While experts are still working to understand why tics develop in the first place, they do know that both excitement and stress generate physical and emotional arousal and make tics worse. "For kids with tic disorders, Disneyland is as tough as a test at school," says psychiatrist John T. Walkup, M.D., of Johns Hopkins Children's Center. So reduce stress by making your home a place where your child can relax and totally be himself -- which means letting him know that he doesn't have to try to squelch his tics. Some parents also find that their kids' tics decrease when they're listening to music or concentrating on a puzzle, says Marsh, so experiment with different activities until you find the ones that soothe your child, and try to give him an hour each day to enjoy them. And when there's an exciting or stressful event coming up, prepare your child by walking him through it ahead of time: Explain what to expect, and what he can do to stay calm, such as taking deep breaths or listening to his MP3 player.

Steer clear of caffeine.

Anecdotal evidence from parents suggests that eliminating caffeine and excess sugar from kids' diets, as well as encouraging them to stay active, may help reduce tics. The reason: Caffeine causes jitteriness that can make tics worse. And exercise is proved to help relieve stress, another tic intensifier.

Teach teachers about tics.

Helping teachers distinguish between a tic and bad behavior will make it easier for them to be sensitive to the situation while still treating your kid like any other -- which is what he really wants and needs. Set up a meeting with your child's teachers to explain what tics are, and ask them to alert you if your child is having trouble concentrating or is being teased. Also, point out that holding tics back can build tension and eventually make them worse, so it's important to let tics happen without classmates making negative comments. You and your kid's teachers need to remember that not all misbehavior can be attributed to a tic: Your child should get a little extra leeway, but not a free pass to act out.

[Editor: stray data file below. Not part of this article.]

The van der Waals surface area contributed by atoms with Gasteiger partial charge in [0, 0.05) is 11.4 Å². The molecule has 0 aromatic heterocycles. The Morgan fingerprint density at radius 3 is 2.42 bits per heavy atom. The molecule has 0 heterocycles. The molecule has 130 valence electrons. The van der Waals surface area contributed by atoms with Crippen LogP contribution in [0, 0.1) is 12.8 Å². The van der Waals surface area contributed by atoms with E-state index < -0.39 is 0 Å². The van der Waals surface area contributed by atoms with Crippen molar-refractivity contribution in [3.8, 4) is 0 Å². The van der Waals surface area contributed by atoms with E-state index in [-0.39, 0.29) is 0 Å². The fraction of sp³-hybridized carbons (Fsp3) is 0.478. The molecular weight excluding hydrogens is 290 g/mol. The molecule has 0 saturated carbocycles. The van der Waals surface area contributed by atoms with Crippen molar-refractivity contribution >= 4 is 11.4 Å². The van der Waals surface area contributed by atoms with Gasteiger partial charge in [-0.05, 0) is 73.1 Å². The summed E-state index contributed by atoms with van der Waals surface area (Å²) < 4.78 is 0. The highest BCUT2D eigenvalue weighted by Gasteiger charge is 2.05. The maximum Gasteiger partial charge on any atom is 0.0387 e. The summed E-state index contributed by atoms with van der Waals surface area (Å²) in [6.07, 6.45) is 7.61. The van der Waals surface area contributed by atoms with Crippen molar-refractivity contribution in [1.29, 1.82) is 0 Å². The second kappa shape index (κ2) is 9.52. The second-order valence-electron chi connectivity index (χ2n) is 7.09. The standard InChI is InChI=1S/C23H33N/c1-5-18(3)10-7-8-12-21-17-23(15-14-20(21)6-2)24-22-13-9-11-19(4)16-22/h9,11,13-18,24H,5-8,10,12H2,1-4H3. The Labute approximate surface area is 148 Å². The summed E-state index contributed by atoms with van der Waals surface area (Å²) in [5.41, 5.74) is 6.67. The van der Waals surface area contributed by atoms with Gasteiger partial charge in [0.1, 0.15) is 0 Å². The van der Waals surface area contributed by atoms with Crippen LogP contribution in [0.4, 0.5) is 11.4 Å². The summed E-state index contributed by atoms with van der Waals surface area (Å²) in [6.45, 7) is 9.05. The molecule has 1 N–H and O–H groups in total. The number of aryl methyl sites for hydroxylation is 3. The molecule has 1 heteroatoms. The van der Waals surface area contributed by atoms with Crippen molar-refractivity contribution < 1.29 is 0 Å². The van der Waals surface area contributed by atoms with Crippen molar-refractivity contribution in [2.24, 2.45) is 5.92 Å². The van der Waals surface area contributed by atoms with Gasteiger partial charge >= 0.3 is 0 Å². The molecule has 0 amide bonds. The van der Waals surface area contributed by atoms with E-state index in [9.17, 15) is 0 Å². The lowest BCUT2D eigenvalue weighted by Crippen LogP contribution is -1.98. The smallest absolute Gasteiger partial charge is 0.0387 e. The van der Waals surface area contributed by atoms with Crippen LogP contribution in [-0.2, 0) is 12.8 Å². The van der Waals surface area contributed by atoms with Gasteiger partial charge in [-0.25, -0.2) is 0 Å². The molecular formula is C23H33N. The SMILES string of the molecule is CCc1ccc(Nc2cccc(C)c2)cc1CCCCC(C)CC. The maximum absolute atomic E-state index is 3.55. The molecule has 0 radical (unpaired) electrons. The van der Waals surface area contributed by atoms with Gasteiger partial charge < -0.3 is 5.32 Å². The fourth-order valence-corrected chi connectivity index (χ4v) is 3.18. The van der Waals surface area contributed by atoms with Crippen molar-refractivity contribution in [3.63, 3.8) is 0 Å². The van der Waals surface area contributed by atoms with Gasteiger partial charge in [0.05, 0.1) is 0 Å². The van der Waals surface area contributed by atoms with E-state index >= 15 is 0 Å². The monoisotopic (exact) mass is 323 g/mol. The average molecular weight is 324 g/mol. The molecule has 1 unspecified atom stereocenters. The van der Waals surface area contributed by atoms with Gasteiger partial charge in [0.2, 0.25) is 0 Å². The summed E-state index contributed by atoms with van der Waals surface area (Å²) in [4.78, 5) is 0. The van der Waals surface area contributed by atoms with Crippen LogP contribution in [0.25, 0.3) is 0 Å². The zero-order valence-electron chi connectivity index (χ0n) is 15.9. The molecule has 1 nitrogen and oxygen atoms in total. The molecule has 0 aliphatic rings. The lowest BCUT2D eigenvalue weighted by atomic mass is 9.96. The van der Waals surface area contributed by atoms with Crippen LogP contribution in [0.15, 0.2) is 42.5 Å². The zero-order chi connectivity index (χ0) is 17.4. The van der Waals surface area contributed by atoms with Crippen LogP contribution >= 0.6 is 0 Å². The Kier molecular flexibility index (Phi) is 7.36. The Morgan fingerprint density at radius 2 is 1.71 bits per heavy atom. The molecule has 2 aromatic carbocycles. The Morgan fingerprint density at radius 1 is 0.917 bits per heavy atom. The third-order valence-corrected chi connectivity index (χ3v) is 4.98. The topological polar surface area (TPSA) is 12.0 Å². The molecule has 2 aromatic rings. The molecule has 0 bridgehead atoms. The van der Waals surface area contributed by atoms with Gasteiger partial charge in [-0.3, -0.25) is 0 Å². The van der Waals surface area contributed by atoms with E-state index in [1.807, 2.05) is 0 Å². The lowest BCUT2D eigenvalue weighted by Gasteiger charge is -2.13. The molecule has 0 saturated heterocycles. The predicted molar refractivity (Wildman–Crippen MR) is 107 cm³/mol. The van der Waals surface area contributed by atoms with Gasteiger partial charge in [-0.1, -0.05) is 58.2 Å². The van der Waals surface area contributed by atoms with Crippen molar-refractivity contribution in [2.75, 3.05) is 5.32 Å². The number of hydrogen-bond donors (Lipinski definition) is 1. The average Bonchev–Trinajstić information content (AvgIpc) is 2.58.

Help kids handle teasing.

A tic can be a bull's-eye for a bully, and any subsequent name-calling, mimicking, and abuse can do lingering damage to your child's self-esteem. "When a child realizes others are noticing the tics, he gets the notion that tics are 'bad' -- and that he's bad for having them," says Scahill.To help your child deal with bullies, start by suggesting that he ignore any teasing. If that doesn't work, he can try using a neutral statement, such as, "I don't jerk my head on purpose -- my body does it on its own, like the hiccups." Role-play different scenarios to help him practice responses.And remind your child that everyone has quirks -- even point out one of your own: Knowing that he's not so different will make getting through the tic period easier

How real moms help their kids cope with tics.

"I've told my 7-year-old son, Max, to say, 'It makes my body feel better' if anyone asks about his head turning. I don't even think he knows the word 'tic' -- he just knows he needs to move sometimes."

-Debbie Feit, 39, Farmington, MI

"My 12-year-old daughter, Madison, was diagnosed with Tourette's when she was 5. We've taught her that while some kids need glasses or leg braces or have problems with their heart, she has tics. It's part of who she is, not unlike having vision problems. She explains it this way to kids who ask about her tics or make fun of her, and they almost always understand."

-Tracy Johnson, 38, Casa Grande, AZ

"At first, I told my 9-year-old daughter, Kim, to handle her tics however she needed to. So when she was having her arm tic she would act like she had dropped something, or during a shoulder-shrugging tic she'd pretend she had a muscle cramp. But it got to the point where she was spending a lot of time coming up with ways to hide her tics. So I told her to just explain that she had to do these things, just like others had to blink or sneeze sometimes. That advice did work for her, and as she gained acceptance from her peers, she quit trying to hide her habits. And the tics seem to have passed now."

—Brenda Ramont, 31, Vandalia, OH

By Linda Formichelli,  Mar 31, 2007